Is Retaliatory Fighting Worth The Penalty?

This article is being written just after Colton Orr took a triple minor penalty, with only one being offset by the Buffalo Sabres.  On the first power play, Jordan Leopold scored from the point, within seconds of the goal, Kris Versteeg took an unnecessary penalty to give the Sabres a two man advantage.  

As Orr’s second penalty was twenty seconds away from expiring, Thomas Vanek scored to make the game 2-0 only 8 minutes in. Colton Orr’s penalty was a roughing triple minor on Paul Gaustad, because he had made an illegal hit on Leafs sniper Phil Kessel. So Colton, was the penalty worth two goals?

Obviously not. If you saw the penalty, Orr just took a run at Gaustad and threw off the gloves. Orr should have just challenged Gaustad to a fight rather than jump him, causing a series of penalties. I believe that the check by Gaustad is worthy of suspension, but that is not for Colton Orr to decide or enforce, it is for the NHL to deal with.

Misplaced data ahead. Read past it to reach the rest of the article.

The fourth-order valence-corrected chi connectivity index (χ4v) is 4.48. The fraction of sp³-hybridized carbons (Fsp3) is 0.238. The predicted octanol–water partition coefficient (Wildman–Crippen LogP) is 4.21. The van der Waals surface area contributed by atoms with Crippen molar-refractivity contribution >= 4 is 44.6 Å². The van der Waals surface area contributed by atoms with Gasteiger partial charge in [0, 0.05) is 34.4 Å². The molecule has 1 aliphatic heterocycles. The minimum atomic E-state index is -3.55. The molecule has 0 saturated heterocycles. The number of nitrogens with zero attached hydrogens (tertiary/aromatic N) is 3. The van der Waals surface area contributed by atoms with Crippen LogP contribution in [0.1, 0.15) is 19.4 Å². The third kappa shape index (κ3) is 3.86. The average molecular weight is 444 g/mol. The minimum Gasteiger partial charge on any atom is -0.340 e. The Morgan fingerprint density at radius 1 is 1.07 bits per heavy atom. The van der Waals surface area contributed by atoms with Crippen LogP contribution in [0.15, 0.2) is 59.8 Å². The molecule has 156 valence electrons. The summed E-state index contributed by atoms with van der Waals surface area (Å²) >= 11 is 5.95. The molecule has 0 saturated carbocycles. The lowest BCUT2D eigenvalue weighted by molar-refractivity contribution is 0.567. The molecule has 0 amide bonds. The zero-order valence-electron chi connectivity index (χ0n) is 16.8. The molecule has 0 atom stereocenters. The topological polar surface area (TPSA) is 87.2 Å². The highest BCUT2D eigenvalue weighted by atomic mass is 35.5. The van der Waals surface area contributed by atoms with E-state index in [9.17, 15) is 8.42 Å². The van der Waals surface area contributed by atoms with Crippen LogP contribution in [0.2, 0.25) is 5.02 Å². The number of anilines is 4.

There is never a reason to take a stupid, emotional penalty to “stick up”  for another player on your team.  The player that got hit would usually rather go out and score a goal or win the game as revenge. The right way to go about that kind of business is to find the player later and ask him to fight rather than throw down the gloves and take a run at an opposing player. Winning hockey games is the first priority and by taking stupid penalties early in the game or late in a close game will surely help in losing the game.

I never got the theory of if you hit my best player I’ll come after you. Isn’t that more incentive to hit a team’s best player because as a reward you get a power play? In the NHL all of the players have been hit and very few of them are intimidated enough by an enforcer that they will stop.

As stricter penalties are being called, enforcers like Orr have to be more careful about how they protect their teammates, so as not to harm their own team.